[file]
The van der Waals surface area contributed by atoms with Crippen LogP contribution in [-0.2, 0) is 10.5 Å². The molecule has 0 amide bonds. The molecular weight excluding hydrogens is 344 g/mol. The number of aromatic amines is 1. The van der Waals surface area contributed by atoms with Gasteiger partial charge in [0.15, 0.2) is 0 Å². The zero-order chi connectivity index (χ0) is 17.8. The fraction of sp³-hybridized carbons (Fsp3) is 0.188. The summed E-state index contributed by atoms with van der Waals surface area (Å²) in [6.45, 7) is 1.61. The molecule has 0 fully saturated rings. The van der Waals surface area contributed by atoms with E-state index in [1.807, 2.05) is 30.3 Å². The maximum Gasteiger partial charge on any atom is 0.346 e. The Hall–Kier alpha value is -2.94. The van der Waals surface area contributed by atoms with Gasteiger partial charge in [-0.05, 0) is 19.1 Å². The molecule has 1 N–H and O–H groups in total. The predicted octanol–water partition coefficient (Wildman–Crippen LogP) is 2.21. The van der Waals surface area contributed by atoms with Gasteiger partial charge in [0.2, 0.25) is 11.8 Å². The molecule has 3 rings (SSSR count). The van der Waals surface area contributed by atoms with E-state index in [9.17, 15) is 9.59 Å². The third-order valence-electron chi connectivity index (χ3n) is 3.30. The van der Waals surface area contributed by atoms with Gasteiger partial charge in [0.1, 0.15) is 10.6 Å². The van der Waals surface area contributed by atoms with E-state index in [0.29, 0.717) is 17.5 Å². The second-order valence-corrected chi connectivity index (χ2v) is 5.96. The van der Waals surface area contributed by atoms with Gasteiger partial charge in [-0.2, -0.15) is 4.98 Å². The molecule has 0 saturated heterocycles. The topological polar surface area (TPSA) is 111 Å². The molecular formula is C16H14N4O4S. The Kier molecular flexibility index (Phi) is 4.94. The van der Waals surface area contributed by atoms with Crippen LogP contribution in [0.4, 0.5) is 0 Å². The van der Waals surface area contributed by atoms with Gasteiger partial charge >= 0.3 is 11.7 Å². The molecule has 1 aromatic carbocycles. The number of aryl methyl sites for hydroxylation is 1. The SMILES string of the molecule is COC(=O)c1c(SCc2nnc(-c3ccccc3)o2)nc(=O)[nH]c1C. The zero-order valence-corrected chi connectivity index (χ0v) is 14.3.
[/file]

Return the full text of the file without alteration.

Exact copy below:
The van der Waals surface area contributed by atoms with Crippen LogP contribution in [-0.2, 0) is 10.5 Å². The molecule has 0 amide bonds. The molecular weight excluding hydrogens is 344 g/mol. The number of aromatic amines is 1. The van der Waals surface area contributed by atoms with Gasteiger partial charge in [0.15, 0.2) is 0 Å². The zero-order chi connectivity index (χ0) is 17.8. The fraction of sp³-hybridized carbons (Fsp3) is 0.188. The summed E-state index contributed by atoms with van der Waals surface area (Å²) in [6.45, 7) is 1.61. The molecule has 0 fully saturated rings. The van der Waals surface area contributed by atoms with E-state index in [1.807, 2.05) is 30.3 Å². The maximum Gasteiger partial charge on any atom is 0.346 e. The Hall–Kier alpha value is -2.94. The van der Waals surface area contributed by atoms with Gasteiger partial charge in [-0.05, 0) is 19.1 Å². The molecule has 1 N–H and O–H groups in total. The predicted octanol–water partition coefficient (Wildman–Crippen LogP) is 2.21. The van der Waals surface area contributed by atoms with Gasteiger partial charge in [0.2, 0.25) is 11.8 Å². The molecule has 3 rings (SSSR count). The van der Waals surface area contributed by atoms with E-state index in [9.17, 15) is 9.59 Å². The third-order valence-electron chi connectivity index (χ3n) is 3.30. The van der Waals surface area contributed by atoms with Gasteiger partial charge in [0.1, 0.15) is 10.6 Å². The van der Waals surface area contributed by atoms with E-state index in [0.29, 0.717) is 17.5 Å². The second-order valence-corrected chi connectivity index (χ2v) is 5.96. The van der Waals surface area contributed by atoms with Gasteiger partial charge in [-0.2, -0.15) is 4.98 Å². The molecule has 0 saturated heterocycles. The topological polar surface area (TPSA) is 111 Å². The molecular formula is C16H14N4O4S. The Kier molecular flexibility index (Phi) is 4.94. The van der Waals surface area contributed by atoms with Crippen LogP contribution in [0.4, 0.5) is 0 Å². The van der Waals surface area contributed by atoms with Gasteiger partial charge >= 0.3 is 11.7 Å². The molecule has 1 aromatic carbocycles. The number of aryl methyl sites for hydroxylation is 1. The SMILES string of the molecule is COC(=O)c1c(SCc2nnc(-c3ccccc3)o2)nc(=O)[nH]c1C. The zero-order valence-corrected chi connectivity index (χ0v) is 14.3.